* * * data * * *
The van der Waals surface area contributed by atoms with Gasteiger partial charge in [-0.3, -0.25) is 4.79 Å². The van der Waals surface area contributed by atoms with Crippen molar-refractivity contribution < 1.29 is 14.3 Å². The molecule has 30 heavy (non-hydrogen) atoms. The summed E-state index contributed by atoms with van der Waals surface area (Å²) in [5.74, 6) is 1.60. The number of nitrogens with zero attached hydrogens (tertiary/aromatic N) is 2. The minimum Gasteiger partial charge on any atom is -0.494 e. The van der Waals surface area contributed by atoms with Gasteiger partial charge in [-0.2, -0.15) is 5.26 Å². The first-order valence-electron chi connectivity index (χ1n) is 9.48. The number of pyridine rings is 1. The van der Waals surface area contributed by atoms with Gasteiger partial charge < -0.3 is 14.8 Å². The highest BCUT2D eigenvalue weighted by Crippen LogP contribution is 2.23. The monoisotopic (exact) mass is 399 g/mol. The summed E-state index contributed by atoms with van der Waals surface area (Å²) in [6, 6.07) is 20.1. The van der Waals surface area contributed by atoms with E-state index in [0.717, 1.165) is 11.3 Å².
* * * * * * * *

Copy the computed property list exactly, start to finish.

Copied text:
The van der Waals surface area contributed by atoms with Gasteiger partial charge in [-0.3, -0.25) is 4.79 Å². The van der Waals surface area contributed by atoms with Crippen molar-refractivity contribution < 1.29 is 14.3 Å². The molecule has 30 heavy (non-hydrogen) atoms. The summed E-state index contributed by atoms with van der Waals surface area (Å²) in [5.74, 6) is 1.60. The number of nitrogens with zero attached hydrogens (tertiary/aromatic N) is 2. The minimum Gasteiger partial charge on any atom is -0.494 e. The van der Waals surface area contributed by atoms with Gasteiger partial charge in [-0.2, -0.15) is 5.26 Å². The first-order valence-electron chi connectivity index (χ1n) is 9.48. The number of pyridine rings is 1. The van der Waals surface area contributed by atoms with Gasteiger partial charge < -0.3 is 14.8 Å². The highest BCUT2D eigenvalue weighted by Crippen LogP contribution is 2.23. The monoisotopic (exact) mass is 399 g/mol. The summed E-state index contributed by atoms with van der Waals surface area (Å²) in [6, 6.07) is 20.1. The van der Waals surface area contributed by atoms with E-state index in [0.717, 1.165) is 11.3 Å².